IN the end, it took just one cut with the scissors for the beach at Point Leo to be more accessible to the public.
The ribbon cutting by former Disabled Surfers Association Mornington Peninsula president Jenny Angliss-Goodall signalling the official opening last Saturday of a new boardwalk, viewing platform and ramp to the beach was the completion of a project started more than three years ago.
The viewing platform enables sightseers and lifesavers, for the first time, to stand on a level surface to see from one end of the beach to the other.
The 82 metre long “boardwalk” is made of fibreglass grating supported on a timber frame and poles. It crosses a gully between two sand dunes and passes through some coastal vegetation before arriving at the viewing platform overlooking the sea and beach.
The boardwalk is the result of a project envisioned by the Disabled Surfers Association Mornington Peninsula, the Point Leo Foreshore Committee and the Point Leo Surf Life Saving Club.
The project goes back to 2015, when Bill Hallett and John Bowers (now DSAMP president), Andrew Gibson (PLSLSC) and Tony Walkington (PLFSC) decided that a boardwalk would improve access to the beach. In consultation with experienced locals like Phil Trigger, the future path of the boardwalk was set.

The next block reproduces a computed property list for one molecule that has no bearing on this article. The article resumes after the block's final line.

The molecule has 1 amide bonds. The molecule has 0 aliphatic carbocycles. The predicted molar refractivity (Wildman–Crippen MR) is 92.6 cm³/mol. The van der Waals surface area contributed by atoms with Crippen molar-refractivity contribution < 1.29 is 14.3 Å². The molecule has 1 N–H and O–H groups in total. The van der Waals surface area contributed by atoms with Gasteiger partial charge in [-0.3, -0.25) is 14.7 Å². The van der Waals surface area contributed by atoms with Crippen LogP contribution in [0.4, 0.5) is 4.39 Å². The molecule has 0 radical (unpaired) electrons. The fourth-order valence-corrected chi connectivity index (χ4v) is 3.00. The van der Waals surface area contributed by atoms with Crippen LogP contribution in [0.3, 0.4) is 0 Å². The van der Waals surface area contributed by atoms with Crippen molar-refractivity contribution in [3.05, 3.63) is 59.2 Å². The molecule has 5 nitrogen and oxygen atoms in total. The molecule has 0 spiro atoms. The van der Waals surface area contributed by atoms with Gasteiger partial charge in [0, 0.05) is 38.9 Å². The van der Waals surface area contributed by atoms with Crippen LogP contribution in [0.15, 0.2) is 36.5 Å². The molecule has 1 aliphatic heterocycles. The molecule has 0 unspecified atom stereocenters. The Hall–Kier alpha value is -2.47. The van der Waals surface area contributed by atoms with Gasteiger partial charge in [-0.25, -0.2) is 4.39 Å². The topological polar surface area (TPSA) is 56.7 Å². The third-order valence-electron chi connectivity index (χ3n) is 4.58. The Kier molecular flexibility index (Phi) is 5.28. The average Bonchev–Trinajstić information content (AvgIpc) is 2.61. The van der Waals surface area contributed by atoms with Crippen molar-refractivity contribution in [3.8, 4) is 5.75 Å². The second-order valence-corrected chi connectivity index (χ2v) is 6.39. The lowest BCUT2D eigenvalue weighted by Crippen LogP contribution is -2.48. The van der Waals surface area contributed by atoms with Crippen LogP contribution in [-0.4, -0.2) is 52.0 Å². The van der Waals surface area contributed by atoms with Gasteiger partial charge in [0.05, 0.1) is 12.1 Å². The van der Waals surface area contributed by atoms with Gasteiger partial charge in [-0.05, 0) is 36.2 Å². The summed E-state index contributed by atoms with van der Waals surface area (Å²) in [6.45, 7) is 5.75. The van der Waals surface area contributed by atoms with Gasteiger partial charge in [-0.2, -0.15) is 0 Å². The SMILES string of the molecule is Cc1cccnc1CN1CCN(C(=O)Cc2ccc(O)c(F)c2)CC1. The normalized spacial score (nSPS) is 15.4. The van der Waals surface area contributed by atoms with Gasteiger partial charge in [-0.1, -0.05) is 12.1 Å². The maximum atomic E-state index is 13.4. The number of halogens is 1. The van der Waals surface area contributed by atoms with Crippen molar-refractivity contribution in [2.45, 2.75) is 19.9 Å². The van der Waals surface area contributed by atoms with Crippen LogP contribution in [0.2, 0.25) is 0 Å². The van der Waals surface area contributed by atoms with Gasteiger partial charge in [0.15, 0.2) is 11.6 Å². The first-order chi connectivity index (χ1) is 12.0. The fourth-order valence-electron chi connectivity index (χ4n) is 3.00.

“The partners had several objectives: to provide better beach access for all people including an ageing community, mothers with prams and people with a disability, maintaining a less cluttered access to beach for lifesavers and emergency equipment, and to improve safety with a viewing platform with uninterrupted views along the whole beach for the lifesavers,” Mr Bowers said.
The DSAMP was formed in 2011. Money was raised, equipment bought and a call made to volunteers to be trained to help out.
For the past six years that call has continued to be answered twice a year by hundreds of volunteers who come to Point Leo to give a surfing experience to an ever-growing number of people who want to have fun in the surf.
Point Leo Surf Lifesaving Club lets the DSAMP use its clubrooms on surf days and beach tents and food are provided to volunteers and surfers alike.
“The advantage of the boardwalk to DSAMP is the ease of returning surfers to the change facilities in bypassing the steep sand dune from the beach,” Mr Bowers said. “With the opening of the boardwalk, observation deck and access ramp, the DSAMP can keep putting smiles on dials.”